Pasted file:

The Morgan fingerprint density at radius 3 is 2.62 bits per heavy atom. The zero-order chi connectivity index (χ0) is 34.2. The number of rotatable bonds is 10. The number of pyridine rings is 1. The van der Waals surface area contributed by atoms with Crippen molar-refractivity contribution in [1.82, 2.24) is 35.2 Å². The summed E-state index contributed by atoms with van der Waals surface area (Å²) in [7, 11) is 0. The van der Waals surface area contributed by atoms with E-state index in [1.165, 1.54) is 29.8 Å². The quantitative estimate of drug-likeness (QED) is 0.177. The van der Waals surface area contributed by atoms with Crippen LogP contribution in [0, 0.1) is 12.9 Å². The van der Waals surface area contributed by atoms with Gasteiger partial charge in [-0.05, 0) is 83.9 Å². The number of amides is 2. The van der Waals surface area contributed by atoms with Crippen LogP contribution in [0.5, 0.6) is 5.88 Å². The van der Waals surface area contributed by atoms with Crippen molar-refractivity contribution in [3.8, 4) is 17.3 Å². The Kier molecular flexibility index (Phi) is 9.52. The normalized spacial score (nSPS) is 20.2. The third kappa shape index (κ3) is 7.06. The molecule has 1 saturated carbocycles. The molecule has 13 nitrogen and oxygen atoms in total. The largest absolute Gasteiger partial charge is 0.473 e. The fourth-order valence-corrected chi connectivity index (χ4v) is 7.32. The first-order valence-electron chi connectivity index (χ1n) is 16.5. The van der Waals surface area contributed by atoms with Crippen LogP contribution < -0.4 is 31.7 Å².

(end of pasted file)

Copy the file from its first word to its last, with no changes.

The Morgan fingerprint density at radius 3 is 2.62 bits per heavy atom. The zero-order chi connectivity index (χ0) is 34.2. The number of rotatable bonds is 10. The number of pyridine rings is 1. The van der Waals surface area contributed by atoms with Crippen molar-refractivity contribution in [1.82, 2.24) is 35.2 Å². The summed E-state index contributed by atoms with van der Waals surface area (Å²) in [7, 11) is 0. The van der Waals surface area contributed by atoms with E-state index in [1.165, 1.54) is 29.8 Å². The quantitative estimate of drug-likeness (QED) is 0.177. The van der Waals surface area contributed by atoms with Crippen LogP contribution in [0, 0.1) is 12.9 Å². The van der Waals surface area contributed by atoms with Gasteiger partial charge in [-0.05, 0) is 83.9 Å². The number of amides is 2. The van der Waals surface area contributed by atoms with Crippen LogP contribution in [0.5, 0.6) is 5.88 Å². The van der Waals surface area contributed by atoms with Crippen molar-refractivity contribution in [3.8, 4) is 17.3 Å². The Kier molecular flexibility index (Phi) is 9.52. The normalized spacial score (nSPS) is 20.2. The third kappa shape index (κ3) is 7.06. The molecule has 1 saturated carbocycles. The molecule has 13 nitrogen and oxygen atoms in total. The largest absolute Gasteiger partial charge is 0.473 e. The fourth-order valence-corrected chi connectivity index (χ4v) is 7.32. The first-order valence-electron chi connectivity index (χ1n) is 16.5. The van der Waals surface area contributed by atoms with Crippen LogP contribution < -0.4 is 31.7 Å².